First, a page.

MONTGOMERY, Ala. — Alabama could see charter schools open in the fall of 2017, as a state oversight panel on Tuesday neared completion of an application template intended to make groups demonstrate they have a sound financial and curriculum plan.
The Alabama Public Charter School Commission discussed technical revisions on the charter school application template in the hopes of having it approved within a few weeks. Commission chairman Ed Richardson said that would pave the way for the potential opening of charter schools — publicly funded but operated by private entities — in the fall of 2017.
"It is the most time-sensitive document. Interested applicants need to know what to expect," Richardson said. "We're anticipating the fall of '17 before the first one of these kicks off."
The question of who will open charter schools in Alabama, and what those schools will be like, has been the key issue since lawmakers last year approved legislation allowing them. Some charter schools in other states have come under fire for financial issues or lack of oversight.
In the proposed 20-plus page form, applicants will have to submit information about their financial management, operations plan and curriculum.
The contract with the charter school applicant will more fully set out academic and financial requirements, Richardson said. The contract is still under development.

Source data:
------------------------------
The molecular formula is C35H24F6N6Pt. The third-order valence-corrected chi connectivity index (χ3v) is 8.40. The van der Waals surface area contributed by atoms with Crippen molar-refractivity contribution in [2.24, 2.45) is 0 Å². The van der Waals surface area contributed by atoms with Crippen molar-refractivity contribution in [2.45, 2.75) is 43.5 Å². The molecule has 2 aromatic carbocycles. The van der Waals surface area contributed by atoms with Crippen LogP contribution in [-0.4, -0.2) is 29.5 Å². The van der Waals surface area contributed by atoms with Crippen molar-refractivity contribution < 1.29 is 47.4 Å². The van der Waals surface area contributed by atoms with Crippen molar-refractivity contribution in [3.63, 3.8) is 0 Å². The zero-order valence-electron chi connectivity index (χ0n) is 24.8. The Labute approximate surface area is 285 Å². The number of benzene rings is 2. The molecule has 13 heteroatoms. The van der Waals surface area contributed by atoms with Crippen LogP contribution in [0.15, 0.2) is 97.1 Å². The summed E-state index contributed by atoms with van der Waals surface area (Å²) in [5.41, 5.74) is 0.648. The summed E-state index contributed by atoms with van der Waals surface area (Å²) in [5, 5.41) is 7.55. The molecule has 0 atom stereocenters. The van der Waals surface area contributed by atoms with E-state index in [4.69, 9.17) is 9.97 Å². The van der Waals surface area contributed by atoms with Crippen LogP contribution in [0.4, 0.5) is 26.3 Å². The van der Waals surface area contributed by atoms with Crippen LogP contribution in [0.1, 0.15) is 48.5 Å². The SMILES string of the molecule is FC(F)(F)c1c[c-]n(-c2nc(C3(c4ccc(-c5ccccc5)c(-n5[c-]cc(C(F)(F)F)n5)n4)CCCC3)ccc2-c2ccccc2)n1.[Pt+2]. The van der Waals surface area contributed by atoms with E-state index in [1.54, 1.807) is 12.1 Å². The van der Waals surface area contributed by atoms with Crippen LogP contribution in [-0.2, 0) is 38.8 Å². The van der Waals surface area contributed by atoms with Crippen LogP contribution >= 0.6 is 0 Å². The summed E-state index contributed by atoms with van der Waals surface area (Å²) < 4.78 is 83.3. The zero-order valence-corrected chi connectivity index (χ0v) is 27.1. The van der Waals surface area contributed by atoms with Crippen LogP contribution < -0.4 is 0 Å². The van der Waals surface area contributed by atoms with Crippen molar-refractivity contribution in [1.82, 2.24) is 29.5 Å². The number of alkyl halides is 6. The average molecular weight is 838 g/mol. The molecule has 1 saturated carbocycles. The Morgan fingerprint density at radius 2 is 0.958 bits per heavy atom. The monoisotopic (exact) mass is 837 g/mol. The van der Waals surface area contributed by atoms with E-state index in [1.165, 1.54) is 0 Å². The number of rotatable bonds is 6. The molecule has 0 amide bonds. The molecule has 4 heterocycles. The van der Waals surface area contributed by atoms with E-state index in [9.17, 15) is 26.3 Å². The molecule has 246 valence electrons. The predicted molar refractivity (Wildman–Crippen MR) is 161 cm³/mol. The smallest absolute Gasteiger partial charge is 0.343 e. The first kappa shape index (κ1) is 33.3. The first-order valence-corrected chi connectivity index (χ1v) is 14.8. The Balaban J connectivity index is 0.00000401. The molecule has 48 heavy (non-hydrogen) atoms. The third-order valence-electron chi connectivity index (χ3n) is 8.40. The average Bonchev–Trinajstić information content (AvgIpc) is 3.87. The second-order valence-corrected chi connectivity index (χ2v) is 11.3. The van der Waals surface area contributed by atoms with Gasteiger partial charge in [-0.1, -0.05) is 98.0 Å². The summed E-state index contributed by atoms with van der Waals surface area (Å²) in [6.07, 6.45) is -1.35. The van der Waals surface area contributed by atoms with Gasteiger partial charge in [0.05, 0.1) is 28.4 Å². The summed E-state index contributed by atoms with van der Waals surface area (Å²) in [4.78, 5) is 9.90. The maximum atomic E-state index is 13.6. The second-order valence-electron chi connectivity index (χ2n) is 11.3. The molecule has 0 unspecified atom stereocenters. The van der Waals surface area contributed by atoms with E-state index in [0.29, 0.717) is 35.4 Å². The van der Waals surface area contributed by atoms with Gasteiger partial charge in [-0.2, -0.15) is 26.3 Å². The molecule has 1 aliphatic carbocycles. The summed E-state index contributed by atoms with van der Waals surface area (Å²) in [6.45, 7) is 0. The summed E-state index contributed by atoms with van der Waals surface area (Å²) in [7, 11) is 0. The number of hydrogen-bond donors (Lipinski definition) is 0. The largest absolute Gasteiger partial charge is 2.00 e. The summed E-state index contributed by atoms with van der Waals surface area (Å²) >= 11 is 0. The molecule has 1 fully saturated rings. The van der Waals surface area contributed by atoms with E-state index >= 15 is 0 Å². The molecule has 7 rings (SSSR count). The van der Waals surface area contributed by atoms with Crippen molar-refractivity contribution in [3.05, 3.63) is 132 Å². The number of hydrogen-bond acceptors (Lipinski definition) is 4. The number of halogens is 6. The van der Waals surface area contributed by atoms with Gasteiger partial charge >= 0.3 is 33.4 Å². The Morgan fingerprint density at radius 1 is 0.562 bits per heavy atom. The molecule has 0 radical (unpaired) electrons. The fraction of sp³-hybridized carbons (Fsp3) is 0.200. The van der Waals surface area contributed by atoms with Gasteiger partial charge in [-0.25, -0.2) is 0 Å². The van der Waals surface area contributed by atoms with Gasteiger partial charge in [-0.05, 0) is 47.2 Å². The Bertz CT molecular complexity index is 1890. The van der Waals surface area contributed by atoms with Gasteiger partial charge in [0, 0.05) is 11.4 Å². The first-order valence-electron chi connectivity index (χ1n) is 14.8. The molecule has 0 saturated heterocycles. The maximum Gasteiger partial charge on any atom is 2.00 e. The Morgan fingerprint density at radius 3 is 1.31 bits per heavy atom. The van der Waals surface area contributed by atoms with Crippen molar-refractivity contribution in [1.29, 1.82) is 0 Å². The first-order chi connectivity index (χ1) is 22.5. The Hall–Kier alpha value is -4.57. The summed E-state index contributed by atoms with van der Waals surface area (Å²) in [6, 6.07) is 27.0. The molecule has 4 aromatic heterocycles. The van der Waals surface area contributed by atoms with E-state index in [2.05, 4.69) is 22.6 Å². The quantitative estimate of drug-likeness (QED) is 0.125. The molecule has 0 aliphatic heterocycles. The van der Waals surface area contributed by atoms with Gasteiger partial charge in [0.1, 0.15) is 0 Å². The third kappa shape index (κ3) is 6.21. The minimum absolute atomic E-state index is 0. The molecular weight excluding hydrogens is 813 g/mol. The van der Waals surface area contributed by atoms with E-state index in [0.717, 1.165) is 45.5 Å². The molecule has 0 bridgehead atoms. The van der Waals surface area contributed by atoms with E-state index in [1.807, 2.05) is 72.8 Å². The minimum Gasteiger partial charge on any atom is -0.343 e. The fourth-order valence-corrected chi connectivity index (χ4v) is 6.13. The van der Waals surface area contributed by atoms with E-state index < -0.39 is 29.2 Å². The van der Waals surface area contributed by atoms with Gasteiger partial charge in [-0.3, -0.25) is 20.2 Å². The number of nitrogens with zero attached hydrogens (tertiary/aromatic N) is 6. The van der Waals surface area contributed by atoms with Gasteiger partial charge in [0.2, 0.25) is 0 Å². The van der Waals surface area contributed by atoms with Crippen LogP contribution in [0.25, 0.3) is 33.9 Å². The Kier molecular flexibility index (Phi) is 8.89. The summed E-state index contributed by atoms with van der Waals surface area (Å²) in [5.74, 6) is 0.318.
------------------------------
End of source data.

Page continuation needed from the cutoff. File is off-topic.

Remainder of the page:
Charter schools students will have to take the same standardized tests as students at other public schools in Alabama. However, Richardson said there are decisions involving oversight, details of the application process and the way schools will demonstrate progress to be resolved.
Richardson said his recommendation is that an objective body review test data from the charter schools.
State law allows up to 10 startup charter schools each year. Local school boards, in addition to the state, can authorize the opening of charter schools. Four school systems have applied to be able to authorize charter schools.
"If we had 10 the first year, I'd be surprised," Richardson said.
Forty-two states allow charter schools, according to Emily Schultz, senior manager of policy and state advocacy for the National Alliance for Public Schools.
Schultz said the proposed application in Alabama seeks the right information.
"It's the right balance of getting the information they need from an applicant to ensure they'll be successful, without making it overly burdensome," Schultz said.
Schultz said it is considered a best policy practice to allow a full year between approval of a charter school and the school's opening.